When we have no choice but to strike

As the cost of living crisis shows no signs of easing, our right to strike is more important than ever

Portrait of Christina McAnea

UNISON’s higher education strike ballot opened last Friday (22 July) and we’re holding an online rally this Thursday to help branches organise to get the vote out.

Higher education salaries are now worth a shocking 20% less in real terms than in 2009. Our claim was for a pay uplift of at least inflation (RPI) plus 2%, but with inflation now running at 9.4%, the final offer from employers fell well short.

They’re offering 3% to all on spine point 20 and above, with a taper of between 9 and 3.1% for those on lower spine points. It’s no surprise then, that we’re recommending that our HE members vote ‘yes’ to taking strike action.

Also, UNISON health members in Scotland are taking part in a consultative ballot which closes on 8 August. If you’re a Scottish health member, we’re recommending you vote ‘reject’ to the 5% pay offer and indicate that you’re willing to take strike action.

We’ve also recently received pay offers for our members in local government and health in other parts of the UK, and in other sections of the union, so there will be more ballots to come. Whether you’re part of a vote that’s consultative, or for industrial action, you must have your say, because these ballots are an important part of a healthy democracy.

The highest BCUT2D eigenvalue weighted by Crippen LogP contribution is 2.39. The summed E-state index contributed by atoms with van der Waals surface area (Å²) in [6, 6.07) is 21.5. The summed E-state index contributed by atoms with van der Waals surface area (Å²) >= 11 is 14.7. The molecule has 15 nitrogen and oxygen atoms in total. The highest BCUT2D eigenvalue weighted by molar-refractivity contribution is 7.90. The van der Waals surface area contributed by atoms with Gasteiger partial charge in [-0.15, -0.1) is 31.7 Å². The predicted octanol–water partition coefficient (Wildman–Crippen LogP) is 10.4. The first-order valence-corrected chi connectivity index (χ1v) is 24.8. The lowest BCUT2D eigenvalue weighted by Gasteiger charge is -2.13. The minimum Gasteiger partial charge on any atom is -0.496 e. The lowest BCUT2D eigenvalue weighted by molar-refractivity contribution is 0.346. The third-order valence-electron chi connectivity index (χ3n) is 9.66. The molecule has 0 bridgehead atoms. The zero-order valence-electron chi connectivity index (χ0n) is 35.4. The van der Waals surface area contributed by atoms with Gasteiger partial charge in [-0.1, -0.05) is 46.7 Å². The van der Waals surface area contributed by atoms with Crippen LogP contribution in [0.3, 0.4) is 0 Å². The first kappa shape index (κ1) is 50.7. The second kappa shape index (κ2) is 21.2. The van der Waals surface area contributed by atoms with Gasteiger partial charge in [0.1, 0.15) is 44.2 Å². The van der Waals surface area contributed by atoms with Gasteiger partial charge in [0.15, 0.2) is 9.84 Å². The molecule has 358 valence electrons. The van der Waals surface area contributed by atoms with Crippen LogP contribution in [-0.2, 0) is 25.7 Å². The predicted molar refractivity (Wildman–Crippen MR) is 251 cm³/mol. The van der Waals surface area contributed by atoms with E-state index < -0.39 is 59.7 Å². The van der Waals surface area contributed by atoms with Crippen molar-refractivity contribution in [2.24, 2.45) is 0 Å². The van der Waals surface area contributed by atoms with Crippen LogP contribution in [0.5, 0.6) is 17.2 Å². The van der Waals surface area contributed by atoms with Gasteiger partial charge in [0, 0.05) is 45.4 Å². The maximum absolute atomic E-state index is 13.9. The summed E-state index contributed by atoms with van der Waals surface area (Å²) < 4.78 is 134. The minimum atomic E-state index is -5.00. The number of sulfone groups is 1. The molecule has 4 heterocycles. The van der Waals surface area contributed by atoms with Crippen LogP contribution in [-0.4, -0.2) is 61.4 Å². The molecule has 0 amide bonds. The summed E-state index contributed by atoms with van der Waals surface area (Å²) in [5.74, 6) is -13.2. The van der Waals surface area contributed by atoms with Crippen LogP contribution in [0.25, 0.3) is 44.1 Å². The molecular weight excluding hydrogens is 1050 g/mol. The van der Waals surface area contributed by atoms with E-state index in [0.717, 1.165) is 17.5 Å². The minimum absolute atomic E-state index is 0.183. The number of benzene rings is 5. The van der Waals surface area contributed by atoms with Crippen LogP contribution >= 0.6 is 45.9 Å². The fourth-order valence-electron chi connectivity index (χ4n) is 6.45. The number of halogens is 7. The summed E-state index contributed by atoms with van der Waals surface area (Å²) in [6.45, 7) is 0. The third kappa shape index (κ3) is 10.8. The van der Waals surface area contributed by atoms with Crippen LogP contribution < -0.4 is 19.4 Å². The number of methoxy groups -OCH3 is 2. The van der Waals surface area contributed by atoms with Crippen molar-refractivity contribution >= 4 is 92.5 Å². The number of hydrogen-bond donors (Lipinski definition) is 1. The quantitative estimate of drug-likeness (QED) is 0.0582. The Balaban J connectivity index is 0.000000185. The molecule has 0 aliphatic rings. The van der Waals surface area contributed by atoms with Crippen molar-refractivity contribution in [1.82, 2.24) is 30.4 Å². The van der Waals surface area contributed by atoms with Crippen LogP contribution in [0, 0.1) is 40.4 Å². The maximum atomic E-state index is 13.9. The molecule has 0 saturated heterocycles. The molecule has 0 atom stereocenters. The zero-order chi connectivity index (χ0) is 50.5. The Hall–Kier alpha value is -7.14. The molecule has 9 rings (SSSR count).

Workers should always be free to decide how they want to respond to pay offers, changes to terms and conditions, and threats to jobs – and as a last resort, to go on strike to defend their livelihoods and to improve their working lives. As the cost of living crisis shows no signs of easing, these rights are more important than ever.

We know the Trade Union Act was designed to suppress workers’ abilities to respond and act. And now, both candidates battling it out to be the most right-wing Conservative leader are promising more attacks on the right to strike, and offering nothing for public services. They’ve been very clear that they’re coming for workers. But trade unions, like ours, remain the last line of defence, so we must be ready for what’s to come.

It’s constant work for our amazing activists, making sure branches meet members regularly, always recruiting, keeping member records up to date and sharing information from the union. But the more we do that every day, in every branch across the UK, the more ready we are for when we have no other choice but to take strike action.